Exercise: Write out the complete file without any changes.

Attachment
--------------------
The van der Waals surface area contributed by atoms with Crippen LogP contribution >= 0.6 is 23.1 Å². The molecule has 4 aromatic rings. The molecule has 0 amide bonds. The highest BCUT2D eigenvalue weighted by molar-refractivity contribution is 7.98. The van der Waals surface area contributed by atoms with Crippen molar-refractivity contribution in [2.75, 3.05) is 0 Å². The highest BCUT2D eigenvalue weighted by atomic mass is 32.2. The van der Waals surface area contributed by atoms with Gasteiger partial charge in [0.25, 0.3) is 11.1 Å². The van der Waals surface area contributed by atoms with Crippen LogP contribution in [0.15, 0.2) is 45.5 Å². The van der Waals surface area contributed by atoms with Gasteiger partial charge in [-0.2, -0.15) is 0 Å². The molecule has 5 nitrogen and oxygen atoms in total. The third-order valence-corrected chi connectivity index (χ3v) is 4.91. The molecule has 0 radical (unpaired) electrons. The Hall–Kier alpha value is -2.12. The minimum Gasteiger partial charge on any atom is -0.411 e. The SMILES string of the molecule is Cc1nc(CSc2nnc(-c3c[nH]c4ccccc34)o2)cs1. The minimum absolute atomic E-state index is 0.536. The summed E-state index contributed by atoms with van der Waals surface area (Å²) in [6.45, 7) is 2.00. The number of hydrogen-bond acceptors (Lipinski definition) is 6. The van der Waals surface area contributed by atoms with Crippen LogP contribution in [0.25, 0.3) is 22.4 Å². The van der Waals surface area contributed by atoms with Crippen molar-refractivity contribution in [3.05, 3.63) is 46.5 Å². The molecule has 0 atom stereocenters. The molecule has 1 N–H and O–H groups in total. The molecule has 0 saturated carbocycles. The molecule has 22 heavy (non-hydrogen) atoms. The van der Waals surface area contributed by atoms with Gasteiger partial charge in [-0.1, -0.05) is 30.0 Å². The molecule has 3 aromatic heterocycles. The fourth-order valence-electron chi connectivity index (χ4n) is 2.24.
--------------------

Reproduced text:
The van der Waals surface area contributed by atoms with Crippen LogP contribution >= 0.6 is 23.1 Å². The molecule has 4 aromatic rings. The molecule has 0 amide bonds. The highest BCUT2D eigenvalue weighted by molar-refractivity contribution is 7.98. The van der Waals surface area contributed by atoms with Crippen molar-refractivity contribution in [2.75, 3.05) is 0 Å². The highest BCUT2D eigenvalue weighted by atomic mass is 32.2. The van der Waals surface area contributed by atoms with Gasteiger partial charge in [0.25, 0.3) is 11.1 Å². The van der Waals surface area contributed by atoms with Crippen LogP contribution in [0.15, 0.2) is 45.5 Å². The van der Waals surface area contributed by atoms with Gasteiger partial charge in [-0.2, -0.15) is 0 Å². The molecule has 5 nitrogen and oxygen atoms in total. The third-order valence-corrected chi connectivity index (χ3v) is 4.91. The molecule has 0 radical (unpaired) electrons. The Hall–Kier alpha value is -2.12. The minimum Gasteiger partial charge on any atom is -0.411 e. The SMILES string of the molecule is Cc1nc(CSc2nnc(-c3c[nH]c4ccccc34)o2)cs1. The minimum absolute atomic E-state index is 0.536. The summed E-state index contributed by atoms with van der Waals surface area (Å²) in [6.45, 7) is 2.00. The number of hydrogen-bond acceptors (Lipinski definition) is 6. The van der Waals surface area contributed by atoms with Crippen LogP contribution in [0.25, 0.3) is 22.4 Å². The van der Waals surface area contributed by atoms with Crippen molar-refractivity contribution in [3.05, 3.63) is 46.5 Å². The molecule has 0 atom stereocenters. The molecule has 1 N–H and O–H groups in total. The molecule has 0 saturated carbocycles. The molecule has 22 heavy (non-hydrogen) atoms. The van der Waals surface area contributed by atoms with Gasteiger partial charge in [-0.1, -0.05) is 30.0 Å². The molecule has 3 aromatic heterocycles. The fourth-order valence-electron chi connectivity index (χ4n) is 2.24.